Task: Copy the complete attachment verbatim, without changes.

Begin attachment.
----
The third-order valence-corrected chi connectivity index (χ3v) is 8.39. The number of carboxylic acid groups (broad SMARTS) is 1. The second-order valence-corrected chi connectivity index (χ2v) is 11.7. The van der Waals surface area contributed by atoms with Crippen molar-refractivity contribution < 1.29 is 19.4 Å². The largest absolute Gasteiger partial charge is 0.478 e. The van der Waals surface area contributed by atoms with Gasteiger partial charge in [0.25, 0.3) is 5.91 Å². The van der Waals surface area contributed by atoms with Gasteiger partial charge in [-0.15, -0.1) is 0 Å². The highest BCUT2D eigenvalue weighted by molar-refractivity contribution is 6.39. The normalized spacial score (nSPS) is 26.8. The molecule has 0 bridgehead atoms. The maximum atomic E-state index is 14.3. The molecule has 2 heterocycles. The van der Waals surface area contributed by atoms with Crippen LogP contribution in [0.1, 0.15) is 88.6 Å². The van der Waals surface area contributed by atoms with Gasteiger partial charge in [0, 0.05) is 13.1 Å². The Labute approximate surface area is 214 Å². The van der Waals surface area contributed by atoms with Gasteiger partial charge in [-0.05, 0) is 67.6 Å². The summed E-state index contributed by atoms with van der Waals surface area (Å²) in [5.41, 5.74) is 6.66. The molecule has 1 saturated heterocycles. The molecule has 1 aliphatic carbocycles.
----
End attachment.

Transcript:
The third-order valence-corrected chi connectivity index (χ3v) is 8.39. The number of carboxylic acid groups (broad SMARTS) is 1. The second-order valence-corrected chi connectivity index (χ2v) is 11.7. The van der Waals surface area contributed by atoms with Crippen molar-refractivity contribution < 1.29 is 19.4 Å². The largest absolute Gasteiger partial charge is 0.478 e. The van der Waals surface area contributed by atoms with Gasteiger partial charge in [0.25, 0.3) is 5.91 Å². The van der Waals surface area contributed by atoms with Gasteiger partial charge in [-0.15, -0.1) is 0 Å². The highest BCUT2D eigenvalue weighted by molar-refractivity contribution is 6.39. The normalized spacial score (nSPS) is 26.8. The molecule has 0 bridgehead atoms. The maximum atomic E-state index is 14.3. The molecule has 2 heterocycles. The van der Waals surface area contributed by atoms with Crippen LogP contribution in [0.1, 0.15) is 88.6 Å². The van der Waals surface area contributed by atoms with Gasteiger partial charge in [0, 0.05) is 13.1 Å². The Labute approximate surface area is 214 Å². The van der Waals surface area contributed by atoms with Gasteiger partial charge in [-0.05, 0) is 67.6 Å². The summed E-state index contributed by atoms with van der Waals surface area (Å²) in [5.41, 5.74) is 6.66. The molecule has 1 saturated heterocycles. The molecule has 1 aliphatic carbocycles.